Nargis is the deadliest named cyclone in the North Indian Ocean Basin, as well as the second deadliest named cyclone of all time, behind Typhoon Nina of 1975. Including unnamed storms like the 1970 Bhola cyclone, Nargis is the 8th deadliest cyclone of all time, but an uncertainty between the deaths caused by Nargis and those caused by other cyclones (like the 1991 Bangladesh cyclone), could put Nargis as 7th deadliest or higher, because the exact death toll is unknown. Nargis was the first tropical cyclone to strike the country since Cyclone Mala made landfall in 2006, which was slightly stronger, but had a significantly lower impact.
Relief efforts were slowed for political reasons as Burma's military rulers initially resisted aid. U.S. President George W. Bush said that an angry world should condemn the way Burma's military rulers are handling the aftermath of a catastrophic cyclone. Burma's ruling party finally accepted aid a few days after India's request was accepted. Furthermore hampering the relief effort was the unfortunate fact that only ten days after the cyclone nearby central China was hit by a massive earthquake, known as the Sichuan earthquake which measured 7.9 in magnitude and it alone has taken 69,136 lives, and caused 86 billion dollars in damage (USD), making it the costliest disaster in Chinese history and third costliest disaster worldwide. Furthermore, some donated aids were found to be available in the country's black market, and Myanmar's junta warned on May 15th that legal action would be taken against people who trade or hoard international aid.
The cyclone name "Nargis" (نرگس, IPA: næɵr-ɡɵs), is an Urdu word meaning daffodil, which has its roots in the Persian Nargess (given name), which has the same meaning. The first named storm of the 2008 North Indian Ocean cyclone season, Nargis developed on April 27 in the central area of Bay of Bengal. Initially it tracked slowly northwestward and, encountering favorable conditions, it quickly strengthened. Dry air weakened the cyclone on April 29, though after beginning a steady eastward motion Nargis rapidly intensified to attain peak winds of at least 165 km/h (105 mph) on May 2 according to IMD observations; the JTWC assessed peak winds of 215 km/h (135 mph), making it a weak Category 4 cyclone on the SSHS. The cyclone moved ashore in the Ayeyarwady Division of Burma at peak intensity and, after passing near the major city of Yangon (Rangoon), the storm gradually weakened until dissipating near the border of Burma and Thailand.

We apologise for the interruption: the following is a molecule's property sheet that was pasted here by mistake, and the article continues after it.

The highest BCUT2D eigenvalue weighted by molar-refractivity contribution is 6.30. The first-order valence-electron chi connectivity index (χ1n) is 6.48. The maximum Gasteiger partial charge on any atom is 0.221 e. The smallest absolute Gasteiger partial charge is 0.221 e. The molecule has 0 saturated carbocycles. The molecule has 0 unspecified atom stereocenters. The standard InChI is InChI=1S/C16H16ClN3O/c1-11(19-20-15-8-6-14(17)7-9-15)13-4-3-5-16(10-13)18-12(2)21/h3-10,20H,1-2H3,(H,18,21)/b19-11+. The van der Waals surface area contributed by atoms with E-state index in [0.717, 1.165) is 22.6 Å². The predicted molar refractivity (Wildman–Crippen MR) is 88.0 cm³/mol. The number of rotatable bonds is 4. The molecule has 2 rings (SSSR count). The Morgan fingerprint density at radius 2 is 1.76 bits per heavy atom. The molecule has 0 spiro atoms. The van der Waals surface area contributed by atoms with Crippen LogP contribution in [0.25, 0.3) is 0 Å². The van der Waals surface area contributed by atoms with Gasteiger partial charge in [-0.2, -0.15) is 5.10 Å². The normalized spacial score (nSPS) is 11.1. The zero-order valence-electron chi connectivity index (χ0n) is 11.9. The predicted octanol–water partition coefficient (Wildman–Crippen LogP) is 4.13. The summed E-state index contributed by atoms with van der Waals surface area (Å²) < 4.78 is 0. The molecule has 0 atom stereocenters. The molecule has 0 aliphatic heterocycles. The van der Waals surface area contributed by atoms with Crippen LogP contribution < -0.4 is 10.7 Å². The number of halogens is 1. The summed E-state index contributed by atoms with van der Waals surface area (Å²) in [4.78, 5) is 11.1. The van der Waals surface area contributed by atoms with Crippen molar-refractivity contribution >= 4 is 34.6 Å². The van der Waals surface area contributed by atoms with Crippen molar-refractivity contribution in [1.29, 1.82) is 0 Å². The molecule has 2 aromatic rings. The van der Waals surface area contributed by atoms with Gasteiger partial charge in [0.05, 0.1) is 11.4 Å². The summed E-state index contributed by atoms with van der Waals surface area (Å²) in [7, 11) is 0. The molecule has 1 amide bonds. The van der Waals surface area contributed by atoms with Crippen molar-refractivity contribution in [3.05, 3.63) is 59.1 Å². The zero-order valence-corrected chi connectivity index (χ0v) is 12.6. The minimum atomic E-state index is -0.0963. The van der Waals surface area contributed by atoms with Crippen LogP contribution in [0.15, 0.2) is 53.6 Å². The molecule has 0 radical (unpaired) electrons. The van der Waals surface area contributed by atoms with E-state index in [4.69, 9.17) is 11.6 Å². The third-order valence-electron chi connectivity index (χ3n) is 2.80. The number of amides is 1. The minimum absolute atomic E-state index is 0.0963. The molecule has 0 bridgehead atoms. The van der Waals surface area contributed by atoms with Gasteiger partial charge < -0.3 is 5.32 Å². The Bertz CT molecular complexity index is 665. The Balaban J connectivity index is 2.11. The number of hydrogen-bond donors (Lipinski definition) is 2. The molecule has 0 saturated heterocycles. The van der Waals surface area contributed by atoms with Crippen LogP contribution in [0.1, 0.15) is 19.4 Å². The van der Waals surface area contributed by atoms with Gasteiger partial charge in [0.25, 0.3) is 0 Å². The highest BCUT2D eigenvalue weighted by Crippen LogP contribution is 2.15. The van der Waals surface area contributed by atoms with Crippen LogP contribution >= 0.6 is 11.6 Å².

On April 28 Nargis became nearly stationary while located between ridges to its northwest and southeast. That day the JTWC upgraded the storm to cyclone status, the equivalent of a minimal hurricane on the Saffir-Simpson hurricane scale. Around the same time, the IMD upgraded Nargis to a severe cyclonic storm. The cyclone developed a concentric eye feature, which is an eyewall outside the inner dominant eyewall, with warm waters aiding in further intensification. Early on April 29, the JTWC estimated Nargis reached winds of 160 km/h (100 mph), and at the same time the IMD classified the system as a very severe cyclonic storm. Initially, the cyclone was forecast to strike Bangladesh or southeastern India. Subsequently, the cyclone became disorganized and weakened due to subsidence and drier air; as a result, deep convection near the center markedly decreased. At the same time, the storm began a motion to the northeast around the periphery of a ridge to its southeast. The circulation remained strong despite the diminishing convection, though satellite intensity estimates using the Dvorak technique indicated the cyclone could have weakened to tropical storm status. By late on April 29, convection had begun to rebuild, though immediate restrengthening was prevented by increased wind shear.